As discussed, actions based on policies could be performed on particular objects in the virtual computing system. These objects may be, for example, any virtual or physical objects in the virtual computing system. Also, it should be appreciated that policies and their actions may be applied to groups of objects. Policies can be run, for instance, for a specified duration. In one example, the policy may be run at a start time to an end time, and this may be specified through, for example, a management interface. Also, in another example, the policy be constantly applied (e.g., always “on”). Alternatively, the policy may be stored in a memory of the management server, but not applied to an object, or not turned “on”. Such a policy may be activated in the future, as needed.

Mapping of Virtual Servers

FIG. 3 shows in more detail an example mapping of one or more virtual servers to a grouping of hardware referred to as a virtual partition according to one embodiment of the invention. A collection of one or more virtual processors is arranged in a set. In one embodiment, a virtual server (VS) may be viewed as a simple representation of a complete computer system. A VS, for example, may be implemented as a series of application programming interfaces (APIs). An operating system is executed on a virtual server, and a distributed virtual machine monitor may manage the mapping of VPs onto a set of physical processors. A virtual server (e.g., VS 301A-301E) may include one or more VPs (e.g., 303A-303C), and the number of VPs in a particular VS may be any number.

Hardware nodes and their associated resources are grouped together into a set referred to herein as a frame. According to one embodiment, a virtual server is associated with a single frame, and more than one virtual server may be serviced by a frame. In the physical realm, nodes (e.g., nodes 304A-304C) may be associated with a particular frame (e.g., frame 302A). In one example, a frame (e.g., frame 302A, 302B) may define a partitioned set of hardware resources, each of which sets may form multiple virtual partitions, each of which may be associated with one or more virtual servers. In one embodiment, virtual processors are mapped to physical processors by the distributed virtual machine monitor (DVMM). In one embodiment, there may be a one-to-one correspondence between virtual processors and physical processors. Nodes within a frame may include one or more physical processors upon which virtual processor tasks may be scheduled. Although several example mappings are shown, it should be appreciated that the invention is not limited to the shown mappings. Rather, any mapping may be provided that associates a virtual server to a frame.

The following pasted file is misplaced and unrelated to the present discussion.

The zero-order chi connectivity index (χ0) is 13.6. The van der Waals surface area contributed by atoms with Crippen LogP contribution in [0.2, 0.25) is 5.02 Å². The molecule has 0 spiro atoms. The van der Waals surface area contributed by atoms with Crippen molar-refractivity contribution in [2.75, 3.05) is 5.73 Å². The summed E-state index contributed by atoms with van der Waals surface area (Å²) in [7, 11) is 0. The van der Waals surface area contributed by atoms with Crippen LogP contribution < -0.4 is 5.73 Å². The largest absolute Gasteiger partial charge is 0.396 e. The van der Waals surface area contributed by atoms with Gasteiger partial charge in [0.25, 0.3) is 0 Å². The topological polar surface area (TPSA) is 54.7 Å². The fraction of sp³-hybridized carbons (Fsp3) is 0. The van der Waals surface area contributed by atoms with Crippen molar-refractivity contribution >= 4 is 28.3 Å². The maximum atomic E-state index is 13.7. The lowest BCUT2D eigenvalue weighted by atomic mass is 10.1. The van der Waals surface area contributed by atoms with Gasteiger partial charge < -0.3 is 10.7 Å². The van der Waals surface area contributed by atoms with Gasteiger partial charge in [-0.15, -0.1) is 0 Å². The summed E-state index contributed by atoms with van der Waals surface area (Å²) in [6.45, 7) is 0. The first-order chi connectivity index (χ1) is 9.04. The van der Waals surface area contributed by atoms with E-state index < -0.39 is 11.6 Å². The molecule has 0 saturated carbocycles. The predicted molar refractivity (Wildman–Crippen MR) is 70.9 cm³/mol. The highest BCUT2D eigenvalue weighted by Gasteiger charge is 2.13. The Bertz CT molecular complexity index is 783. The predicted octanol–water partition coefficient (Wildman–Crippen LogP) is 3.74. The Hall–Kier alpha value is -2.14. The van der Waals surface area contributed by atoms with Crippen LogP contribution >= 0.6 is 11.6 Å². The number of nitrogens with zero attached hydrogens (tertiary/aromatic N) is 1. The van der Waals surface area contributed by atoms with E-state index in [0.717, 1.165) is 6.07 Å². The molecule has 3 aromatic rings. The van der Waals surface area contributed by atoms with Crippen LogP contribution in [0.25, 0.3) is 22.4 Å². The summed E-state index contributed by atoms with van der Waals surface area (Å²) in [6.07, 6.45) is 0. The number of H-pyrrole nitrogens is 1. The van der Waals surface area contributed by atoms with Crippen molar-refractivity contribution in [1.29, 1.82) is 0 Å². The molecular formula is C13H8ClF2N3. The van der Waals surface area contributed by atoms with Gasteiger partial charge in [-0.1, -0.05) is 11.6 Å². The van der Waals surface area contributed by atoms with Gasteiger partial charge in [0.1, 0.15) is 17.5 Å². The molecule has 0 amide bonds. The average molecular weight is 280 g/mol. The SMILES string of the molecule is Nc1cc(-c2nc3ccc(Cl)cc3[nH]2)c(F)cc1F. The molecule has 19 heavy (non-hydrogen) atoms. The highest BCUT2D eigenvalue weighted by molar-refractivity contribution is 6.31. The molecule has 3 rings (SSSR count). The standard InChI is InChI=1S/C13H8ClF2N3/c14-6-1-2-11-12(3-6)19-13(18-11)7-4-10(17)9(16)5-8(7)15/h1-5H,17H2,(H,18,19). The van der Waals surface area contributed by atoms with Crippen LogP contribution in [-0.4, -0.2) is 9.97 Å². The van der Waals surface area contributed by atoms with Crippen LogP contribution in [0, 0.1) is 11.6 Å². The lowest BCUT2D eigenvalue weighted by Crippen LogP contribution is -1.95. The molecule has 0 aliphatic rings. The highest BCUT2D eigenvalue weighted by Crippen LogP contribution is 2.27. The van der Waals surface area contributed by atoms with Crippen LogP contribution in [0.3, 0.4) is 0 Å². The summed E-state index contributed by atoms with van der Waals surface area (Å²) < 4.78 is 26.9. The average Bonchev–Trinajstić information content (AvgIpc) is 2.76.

However, there may be configurations that are not allowed for reasons having to do with security, performance, or other reasons. For instance, according to one embodiment, mapping of a virtual server to more than one frame may not be permitted (e.g., nodes outside of a frame are not connected to the internal frame interconnect). Other configurations may not be permitted based on one or more rules. For instance, in one example, a physical processor may not be permitted to be allocated to more than one virtual partition. Restriction rules may be defined alone or in combination with other restriction rules.

Scheduling

FIG. 4 shows an example scheduling relation between virtual processors and physical processors according to one embodiment of the invention. As shown, virtual server 401 includes two virtual processors VP 403A-403B. Each of these VPs are mapped to nodes 404A-404B, respectively in frame 402. Node 404A may include one processor 405A upon which a task associated with VP 403A may be scheduled.

There may be a scheduler within the distributed virtual machine monitor that handles virtual processor scheduling. In one example, each virtual processor is mapped to one process or task. The scheduler may maintain a hard affinity of each scheduled process (a VP) to a real physical processor within a node. According to one embodiment, the distributed virtual machine monitor may execute one task per virtual processor corresponding to its main thread of control. Tasks in the same virtual server may be simultaneously scheduled for execution.